The Rest of the Best | Adult Books 4 Teens

Astute readers of this column may have noticed that several of the books we selected as our favorites of 2015 hadn’t been reviewed here yet. This post is here to remedy that.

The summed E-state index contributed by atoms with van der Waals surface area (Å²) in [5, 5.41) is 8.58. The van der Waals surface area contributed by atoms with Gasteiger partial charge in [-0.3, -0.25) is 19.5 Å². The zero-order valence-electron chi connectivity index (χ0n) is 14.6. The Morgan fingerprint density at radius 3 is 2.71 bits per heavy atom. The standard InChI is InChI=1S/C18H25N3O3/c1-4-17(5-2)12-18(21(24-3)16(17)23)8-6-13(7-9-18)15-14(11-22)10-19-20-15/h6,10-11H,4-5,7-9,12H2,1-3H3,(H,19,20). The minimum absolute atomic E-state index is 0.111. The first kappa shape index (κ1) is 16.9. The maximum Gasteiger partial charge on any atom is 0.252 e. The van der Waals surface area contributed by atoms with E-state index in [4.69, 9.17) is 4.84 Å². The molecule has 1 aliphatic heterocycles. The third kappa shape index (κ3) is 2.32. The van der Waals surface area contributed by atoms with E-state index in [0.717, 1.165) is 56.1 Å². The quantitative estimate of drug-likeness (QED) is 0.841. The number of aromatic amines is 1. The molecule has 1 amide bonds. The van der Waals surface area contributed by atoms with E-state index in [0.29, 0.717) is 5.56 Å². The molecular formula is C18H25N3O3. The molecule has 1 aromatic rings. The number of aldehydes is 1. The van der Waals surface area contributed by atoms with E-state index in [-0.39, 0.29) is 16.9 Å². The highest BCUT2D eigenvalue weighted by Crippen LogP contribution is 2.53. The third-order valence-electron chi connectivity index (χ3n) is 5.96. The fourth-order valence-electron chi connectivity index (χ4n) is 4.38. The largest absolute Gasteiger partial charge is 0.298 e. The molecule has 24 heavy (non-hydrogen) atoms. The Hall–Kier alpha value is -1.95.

Jonathan_Franzen,_Purity,_coverAstute readers of this column may have noticed that several of the books we selected as our favorites of 2015 hadn’t been reviewed here yet. This post is here to remedy that. These titles have very little in common except that our reviewers think they are among the Best Adult Books 4 Teens of the year, so let’s dive right in. Our review of Carolina De Robertis’s The Gods of Tango has been sitting on my metaphorical desk for a couple of months now, but it is such a special, one-of-a-kind book that I haven’t found a way to fit it into a column until now. A tender, literate work about tango and Argentinian history, featuring beautifully written erotic scenes, this is not a novel for every teen, by any means. But for mature, well-read young adults, this is a masterpiece worth treasuring. It should be no surprise that Purity, written by the National Book Award–winning Jonathan Franzen, works at an equal level of literate maturity. While I’ve certainly heard of The Corrections (Farrar, 2001) being taught in high school classes, Purity seems like the much surer bet for teen appeal—with a young-20s protagonist and full engagement with modern trends in social media. -park-jane-eyreOn a very different note from those two subtle novels, Shannon Kirk’s Method 15/33 is a dark thriller about a kidnapped girl whose calculating attempts to free herself and mete out revenge on her captors leave readers both cheering and deeply disturbed. A violent, psychological thriller with a psychopathic hero: this is another novel that will be appreciated by a very different set of teens from those who may love The Gods of Tango and Purity. Patricia Park’s Re Jane would have made our “Retelling and Sequels” column, but the review came in too late. Nevertheless, it makes a great addition to that line-up: a retelling of many a teen's favorite gothic romance, Jane Eyre. One of the black marks on Brontë’s novel is its reflexively imperialist treatment of both Caribbean and French culture—a miscue mined to great effect by Jean Rhys’s Wide Sargasso Sea. So it is a joy to find this retelling placing cultural politics front and center: with a Korean American Jane and an adopted Chinese daughter standing in for French “ward” Adele. Set in contemporary New York and Seoul, this is a moving update of a classic story. Building off the cultural politics of Re Jane, we also have a couple of nonfiction titles about sex and race, respectively. Chimamanda Ngozi Adichie is well known for her fabulous fiction, including Americanah (2013) and Half of a Yellow Sun (2006, both Knopf). Her new book is an extended essay called We Should All Be Feminists. To which I can only reply, “Yes. Yes we should.” Unfortunately, the word feminist has gotten some undeserved baggage in recent years, and Adichie tries to unload that baggage to show the importance of feminism for all. A great and important read for young men and women who (hopefully) have not yet been turned off of the term. Between-the-World-and-Me-Coates-290x370The other cultural topic, race, is picked up by Ta-Nehisi Coates in his Between the World and Me. I imagine most readers have already heard of or read Coates’s book by now, but regardless of how well you think you know it from reviews, it is still worth reading. In a moving series of letters to his son, Coates writes about the history of race in America to stunning effect. It recently won the National Book Award for Nonfiction and is a must-read. tells me that one book frequently bought with Coates’s is Naomi Jackson’s The Star Side of Bird Hill. I’m not entirely sure what the connection is, although Jackson’s novel does touch on issues of ethnic identity. Two young teens are sent to live with their grandmother in Barbardos: one remains devoted to her old home in New York, while the other becomes immersed in her grandmother’s practice of Obeah—a Caribbean religion similar to voodoo and similarly tied to the slaves of the West Indies. Or perhaps the connection is merely that these are two of the best books of 2015, and readers want to read them both. And we agree.